Pool heading down the drain
It was a balmy summer's evening at Bloomfield Road and the early-season optimism even extended to the losers. "I'll be happy if we finish one place below them, because that will probably mean we are promoted," Neil Warnock said after his Leeds team were beaten by Blackpool's eager attackers. Nor was Warnock alone in tipping the cavaliers from the Fylde Coast for a return to the Premier League. Unluckily relegated in 2011, unfortunate to lose the play-off final in 2012, Blackpool's stand-alone story, unique in every respect, seemed set for a sequel.
Fast forward nine months and much has changed. Leeds actually finished above Blackpool, albeit after sacking Warnock. Thirteenth and 15th respectively, they were marooned in mediocrity. Yet Blackpool did have a promotion of sorts. Ian Holloway, who began the season by taking them to the top of the table, ended it by piloting Crystal Palace into the Premier League. Kevin Phillips, brought to Bloomfield Road by Holloway and then borrowed by his former manager, scored a play-off final winner with an estimated worth of at least £120 million.
And then, deep in the bowels of Wembley, Holloway harked back to the heartbreak of Blackpool's demotion two years ago, referring to an eventual point tally that normally suffices for survival after a campaign where they beat Liverpool home and away, led Manchester United in both matches and became the neutrals' favourite underdog.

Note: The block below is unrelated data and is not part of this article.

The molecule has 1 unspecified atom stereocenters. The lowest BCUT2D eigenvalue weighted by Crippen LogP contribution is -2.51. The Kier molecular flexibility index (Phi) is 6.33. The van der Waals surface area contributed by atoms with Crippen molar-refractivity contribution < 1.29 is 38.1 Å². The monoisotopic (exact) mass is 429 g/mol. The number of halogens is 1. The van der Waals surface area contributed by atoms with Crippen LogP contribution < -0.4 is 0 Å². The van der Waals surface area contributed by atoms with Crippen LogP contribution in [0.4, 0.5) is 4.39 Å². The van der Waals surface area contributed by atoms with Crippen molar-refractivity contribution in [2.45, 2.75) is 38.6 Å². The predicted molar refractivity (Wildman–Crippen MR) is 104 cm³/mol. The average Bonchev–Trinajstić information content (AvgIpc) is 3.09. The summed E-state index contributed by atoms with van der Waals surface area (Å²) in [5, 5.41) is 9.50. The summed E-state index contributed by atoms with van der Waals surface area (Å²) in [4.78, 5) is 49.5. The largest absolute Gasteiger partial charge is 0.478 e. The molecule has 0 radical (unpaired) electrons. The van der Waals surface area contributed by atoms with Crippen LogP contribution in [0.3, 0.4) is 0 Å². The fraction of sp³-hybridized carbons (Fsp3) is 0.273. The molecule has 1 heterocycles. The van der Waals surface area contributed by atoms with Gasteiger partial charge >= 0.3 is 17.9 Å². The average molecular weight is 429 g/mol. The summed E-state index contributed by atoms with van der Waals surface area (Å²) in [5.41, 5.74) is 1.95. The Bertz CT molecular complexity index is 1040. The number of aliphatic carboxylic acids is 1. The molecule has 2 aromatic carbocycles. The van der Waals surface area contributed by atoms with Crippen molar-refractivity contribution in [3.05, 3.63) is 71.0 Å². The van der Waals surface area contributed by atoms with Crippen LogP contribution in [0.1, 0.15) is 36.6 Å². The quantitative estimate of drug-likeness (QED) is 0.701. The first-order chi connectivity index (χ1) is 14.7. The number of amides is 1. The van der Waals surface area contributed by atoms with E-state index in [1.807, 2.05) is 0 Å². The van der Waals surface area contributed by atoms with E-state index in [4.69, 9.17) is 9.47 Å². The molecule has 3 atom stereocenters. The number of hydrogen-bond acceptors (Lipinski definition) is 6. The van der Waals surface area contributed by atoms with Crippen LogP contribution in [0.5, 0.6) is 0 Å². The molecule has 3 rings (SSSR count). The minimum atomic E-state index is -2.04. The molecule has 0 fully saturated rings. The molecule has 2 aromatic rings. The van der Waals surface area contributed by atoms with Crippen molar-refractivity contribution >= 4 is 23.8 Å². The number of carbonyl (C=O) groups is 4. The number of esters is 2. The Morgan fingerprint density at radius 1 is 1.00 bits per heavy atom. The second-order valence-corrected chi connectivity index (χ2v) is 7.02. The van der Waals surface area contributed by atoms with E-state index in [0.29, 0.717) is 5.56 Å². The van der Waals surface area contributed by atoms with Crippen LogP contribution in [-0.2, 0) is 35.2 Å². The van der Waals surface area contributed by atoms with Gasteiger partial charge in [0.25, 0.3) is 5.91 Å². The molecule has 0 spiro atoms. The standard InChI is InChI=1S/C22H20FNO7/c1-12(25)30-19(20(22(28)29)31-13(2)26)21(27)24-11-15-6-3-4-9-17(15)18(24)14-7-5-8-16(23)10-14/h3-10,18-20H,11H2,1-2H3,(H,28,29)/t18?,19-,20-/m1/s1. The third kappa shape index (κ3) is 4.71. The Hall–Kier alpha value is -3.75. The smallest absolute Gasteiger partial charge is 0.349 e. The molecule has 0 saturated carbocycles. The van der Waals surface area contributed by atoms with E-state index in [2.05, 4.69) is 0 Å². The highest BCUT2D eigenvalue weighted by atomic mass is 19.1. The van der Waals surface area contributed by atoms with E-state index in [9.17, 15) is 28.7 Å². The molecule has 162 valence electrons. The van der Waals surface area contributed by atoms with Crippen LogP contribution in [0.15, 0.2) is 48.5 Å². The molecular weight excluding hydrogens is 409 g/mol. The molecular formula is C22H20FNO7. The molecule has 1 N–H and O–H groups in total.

"I learnt that achieving 39 points ain't bad," he said. "That would have kept us up the last two seasons. I learnt if you don't stay up, the Premier League boys are like vultures. They take your good players and you have to build another team. That's why I am not there now: I didn't want to build another team."
And, indeed, Blackpool were raided for captain Charlie Adam, top scorer DJ Campbell and player-of-the-year David Vaughan. Two years on, a still bigger team-building exercise awaits one of Holloway's successors, Paul Ince. Because the reality is that the rest of Blackpool's only top-flight side since 1971 is being disbanded. The cause, as ever at Bloomfield Road, seems to be cost-cutting.
"These lads had to decide whether they wanted to play for Blackpool or whether they wanted more money," Ince said, although in some cases, they merely wanted to avert pay decreases. Out-of-contract players were invariably offered reduced or unsatisfactory terms. Almost to a man, they are going. Striker Gary Taylor-Fletcher, one of their Wembley heroes in 2010, appears headed for Huddersfield and midfielder Ludovic Sylvestre turned down a deal, perhaps to link up with Holloway again at Palace. Defender Alex Baptiste has signed for Bolton, right-back Neal Eardley for Birmingham and centre-back Ian Evatt headed off for a trial with Blackburn. Left-back Stephen Crainey is set to leave, destination unknown.
In short, Ince will need an entire new defence. In reality, he needs virtually an entire new team. Only goalkeeper Matt Gilks and defender Craig Cathcart were regulars in the Seasiders' recent glory days and remain. With 19 out-of-contract players and only Barry Ferguson re-signing so far, hardly anyone remains at all.